Artwork: Happy Sesen
Patients, doctors and health-care professionals are all finding that laughter may indeed be the best medicine.
Laughing is found to lower blood pressure, reduce stress hormones, increase muscle flexion, and boost immune function by raising levels of infection-fighting T-cells, disease-fighting proteins called Gamma-interferon and B-cells, which produce disease-destroying antibodies. Laughter also triggers the release of endorphins, the body's natural painkillers, and produces a general sense of well-being.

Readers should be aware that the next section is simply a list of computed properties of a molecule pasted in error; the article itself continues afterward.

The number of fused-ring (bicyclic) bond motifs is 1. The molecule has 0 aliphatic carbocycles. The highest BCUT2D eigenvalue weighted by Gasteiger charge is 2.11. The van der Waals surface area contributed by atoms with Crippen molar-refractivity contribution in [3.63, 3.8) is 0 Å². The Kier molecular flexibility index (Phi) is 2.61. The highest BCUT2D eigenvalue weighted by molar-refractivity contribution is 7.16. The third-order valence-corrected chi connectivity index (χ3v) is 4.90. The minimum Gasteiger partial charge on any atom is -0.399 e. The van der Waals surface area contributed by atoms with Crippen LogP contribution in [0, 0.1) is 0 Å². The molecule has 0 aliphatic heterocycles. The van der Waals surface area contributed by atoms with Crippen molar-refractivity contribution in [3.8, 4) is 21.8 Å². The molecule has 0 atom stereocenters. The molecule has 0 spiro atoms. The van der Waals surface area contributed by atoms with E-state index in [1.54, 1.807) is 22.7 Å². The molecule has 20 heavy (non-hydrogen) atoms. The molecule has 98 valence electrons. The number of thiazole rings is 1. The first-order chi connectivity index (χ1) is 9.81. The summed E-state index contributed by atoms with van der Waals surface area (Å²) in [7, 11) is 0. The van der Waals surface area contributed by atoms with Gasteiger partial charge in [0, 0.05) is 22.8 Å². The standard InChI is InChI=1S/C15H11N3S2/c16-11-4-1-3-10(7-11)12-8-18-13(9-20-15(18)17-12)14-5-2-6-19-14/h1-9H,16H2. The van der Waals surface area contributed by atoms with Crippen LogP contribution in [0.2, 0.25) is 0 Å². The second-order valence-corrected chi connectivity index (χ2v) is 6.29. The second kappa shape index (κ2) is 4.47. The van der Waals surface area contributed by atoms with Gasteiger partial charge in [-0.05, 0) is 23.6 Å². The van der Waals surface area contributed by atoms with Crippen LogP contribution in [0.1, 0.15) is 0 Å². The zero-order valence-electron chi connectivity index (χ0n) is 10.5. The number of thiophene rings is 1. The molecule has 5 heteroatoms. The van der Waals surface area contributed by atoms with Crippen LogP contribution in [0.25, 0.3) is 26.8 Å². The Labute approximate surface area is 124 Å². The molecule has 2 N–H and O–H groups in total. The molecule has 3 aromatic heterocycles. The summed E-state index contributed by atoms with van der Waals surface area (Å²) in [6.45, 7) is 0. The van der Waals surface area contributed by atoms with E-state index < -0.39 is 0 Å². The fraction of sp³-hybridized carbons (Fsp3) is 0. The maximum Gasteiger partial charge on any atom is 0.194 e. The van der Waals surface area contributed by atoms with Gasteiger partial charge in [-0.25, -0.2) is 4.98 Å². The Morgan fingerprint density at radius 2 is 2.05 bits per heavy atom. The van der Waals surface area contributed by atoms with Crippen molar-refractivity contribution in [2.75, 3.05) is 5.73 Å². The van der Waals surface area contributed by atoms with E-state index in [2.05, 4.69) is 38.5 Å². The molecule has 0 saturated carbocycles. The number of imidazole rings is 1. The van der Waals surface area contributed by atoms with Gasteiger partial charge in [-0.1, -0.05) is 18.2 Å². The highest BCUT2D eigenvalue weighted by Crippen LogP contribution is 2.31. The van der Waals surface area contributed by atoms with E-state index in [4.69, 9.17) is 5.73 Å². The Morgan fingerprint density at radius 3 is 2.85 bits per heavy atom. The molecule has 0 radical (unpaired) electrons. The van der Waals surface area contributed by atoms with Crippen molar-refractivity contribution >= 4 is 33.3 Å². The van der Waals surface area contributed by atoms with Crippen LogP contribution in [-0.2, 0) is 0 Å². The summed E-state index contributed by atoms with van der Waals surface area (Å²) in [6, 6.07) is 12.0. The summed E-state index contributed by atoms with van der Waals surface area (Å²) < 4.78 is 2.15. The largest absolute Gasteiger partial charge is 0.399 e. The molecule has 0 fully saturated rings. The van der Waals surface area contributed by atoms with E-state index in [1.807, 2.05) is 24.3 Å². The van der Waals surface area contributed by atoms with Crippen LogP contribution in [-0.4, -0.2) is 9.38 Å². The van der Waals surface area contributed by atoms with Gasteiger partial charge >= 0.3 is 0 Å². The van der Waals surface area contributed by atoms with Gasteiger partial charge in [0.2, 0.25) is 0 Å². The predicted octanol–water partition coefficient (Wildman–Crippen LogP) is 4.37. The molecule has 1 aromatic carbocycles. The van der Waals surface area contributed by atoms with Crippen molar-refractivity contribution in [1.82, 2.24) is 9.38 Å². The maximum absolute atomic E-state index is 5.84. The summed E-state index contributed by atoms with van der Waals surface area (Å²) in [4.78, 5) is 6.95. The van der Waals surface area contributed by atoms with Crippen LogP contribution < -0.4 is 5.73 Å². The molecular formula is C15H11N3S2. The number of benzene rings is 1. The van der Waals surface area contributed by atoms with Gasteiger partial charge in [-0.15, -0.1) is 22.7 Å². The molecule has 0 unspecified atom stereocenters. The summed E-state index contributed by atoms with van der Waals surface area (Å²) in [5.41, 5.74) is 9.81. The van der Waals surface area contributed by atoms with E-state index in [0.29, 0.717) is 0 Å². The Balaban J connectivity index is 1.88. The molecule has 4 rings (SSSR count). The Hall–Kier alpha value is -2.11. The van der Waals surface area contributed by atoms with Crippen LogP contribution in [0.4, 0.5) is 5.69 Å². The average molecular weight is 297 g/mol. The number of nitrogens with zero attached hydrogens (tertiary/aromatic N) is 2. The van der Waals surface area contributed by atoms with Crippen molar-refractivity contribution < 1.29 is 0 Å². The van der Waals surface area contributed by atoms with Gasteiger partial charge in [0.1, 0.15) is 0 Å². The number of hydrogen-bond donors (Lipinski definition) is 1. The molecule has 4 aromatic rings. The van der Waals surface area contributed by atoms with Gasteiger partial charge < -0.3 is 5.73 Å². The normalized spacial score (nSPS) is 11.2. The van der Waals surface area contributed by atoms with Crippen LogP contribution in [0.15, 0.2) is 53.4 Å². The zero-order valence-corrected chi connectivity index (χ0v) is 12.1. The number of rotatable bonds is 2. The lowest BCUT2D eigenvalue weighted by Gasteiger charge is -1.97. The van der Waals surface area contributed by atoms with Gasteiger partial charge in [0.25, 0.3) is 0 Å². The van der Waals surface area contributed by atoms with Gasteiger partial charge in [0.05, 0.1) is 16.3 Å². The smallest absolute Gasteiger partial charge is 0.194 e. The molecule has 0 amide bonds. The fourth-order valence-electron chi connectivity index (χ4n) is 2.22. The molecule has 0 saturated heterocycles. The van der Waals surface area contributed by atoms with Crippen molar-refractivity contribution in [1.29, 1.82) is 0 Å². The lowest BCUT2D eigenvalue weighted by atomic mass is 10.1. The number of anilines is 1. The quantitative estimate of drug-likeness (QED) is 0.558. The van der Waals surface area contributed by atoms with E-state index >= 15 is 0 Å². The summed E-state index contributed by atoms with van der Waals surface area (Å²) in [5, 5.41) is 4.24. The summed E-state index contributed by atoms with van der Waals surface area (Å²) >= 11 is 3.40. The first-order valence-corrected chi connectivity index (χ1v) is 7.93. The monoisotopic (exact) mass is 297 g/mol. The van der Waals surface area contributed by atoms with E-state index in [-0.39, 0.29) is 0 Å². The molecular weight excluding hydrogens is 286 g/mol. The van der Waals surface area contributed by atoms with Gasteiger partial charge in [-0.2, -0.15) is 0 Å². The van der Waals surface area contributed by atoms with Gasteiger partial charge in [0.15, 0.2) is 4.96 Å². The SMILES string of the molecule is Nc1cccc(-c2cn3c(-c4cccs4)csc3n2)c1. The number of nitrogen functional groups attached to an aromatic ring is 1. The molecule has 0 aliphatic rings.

Laughter is infectious. Hospitals around the country are incorporating formal and informal laughter therapy programs into their therapeutic regimens. In countries such as India, laughing clubs -- in which participants gather in the early morning for the sole purpose of laughing -- are becoming as popular as Rotary Clubs in the United States.
Humor is a universal language. It's a contagious emotion and a natural diversion. It brings other people in and breaks down barriers. Best of all it is free and has no known side reactions.